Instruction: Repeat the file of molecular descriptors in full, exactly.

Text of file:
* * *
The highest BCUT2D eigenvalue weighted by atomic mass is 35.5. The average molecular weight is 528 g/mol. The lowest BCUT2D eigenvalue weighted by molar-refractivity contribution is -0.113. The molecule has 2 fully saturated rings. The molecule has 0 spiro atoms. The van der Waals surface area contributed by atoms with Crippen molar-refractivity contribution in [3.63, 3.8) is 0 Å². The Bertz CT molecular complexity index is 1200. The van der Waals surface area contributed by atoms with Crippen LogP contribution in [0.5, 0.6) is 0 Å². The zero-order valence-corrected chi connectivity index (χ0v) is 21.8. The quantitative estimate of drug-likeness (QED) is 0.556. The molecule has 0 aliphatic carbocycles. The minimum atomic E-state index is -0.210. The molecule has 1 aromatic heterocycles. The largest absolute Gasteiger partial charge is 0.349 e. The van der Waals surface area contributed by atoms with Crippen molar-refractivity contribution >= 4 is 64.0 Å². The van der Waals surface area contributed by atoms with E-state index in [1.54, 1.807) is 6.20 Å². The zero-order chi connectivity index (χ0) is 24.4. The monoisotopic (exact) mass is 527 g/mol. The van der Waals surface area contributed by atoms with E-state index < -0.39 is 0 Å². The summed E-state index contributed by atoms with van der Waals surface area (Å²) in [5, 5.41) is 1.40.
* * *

The highest BCUT2D eigenvalue weighted by atomic mass is 35.5. The average molecular weight is 528 g/mol. The lowest BCUT2D eigenvalue weighted by molar-refractivity contribution is -0.113. The molecule has 2 fully saturated rings. The molecule has 0 spiro atoms. The van der Waals surface area contributed by atoms with Crippen molar-refractivity contribution in [3.63, 3.8) is 0 Å². The Bertz CT molecular complexity index is 1200. The van der Waals surface area contributed by atoms with Crippen LogP contribution in [0.5, 0.6) is 0 Å². The zero-order valence-corrected chi connectivity index (χ0v) is 21.8. The quantitative estimate of drug-likeness (QED) is 0.556. The molecule has 0 aliphatic carbocycles. The minimum atomic E-state index is -0.210. The molecule has 1 aromatic heterocycles. The largest absolute Gasteiger partial charge is 0.349 e. The van der Waals surface area contributed by atoms with Crippen molar-refractivity contribution >= 4 is 64.0 Å². The van der Waals surface area contributed by atoms with E-state index in [1.54, 1.807) is 6.20 Å². The zero-order chi connectivity index (χ0) is 24.4. The monoisotopic (exact) mass is 527 g/mol. The van der Waals surface area contributed by atoms with E-state index < -0.39 is 0 Å². The summed E-state index contributed by atoms with van der Waals surface area (Å²) in [5, 5.41) is 1.40.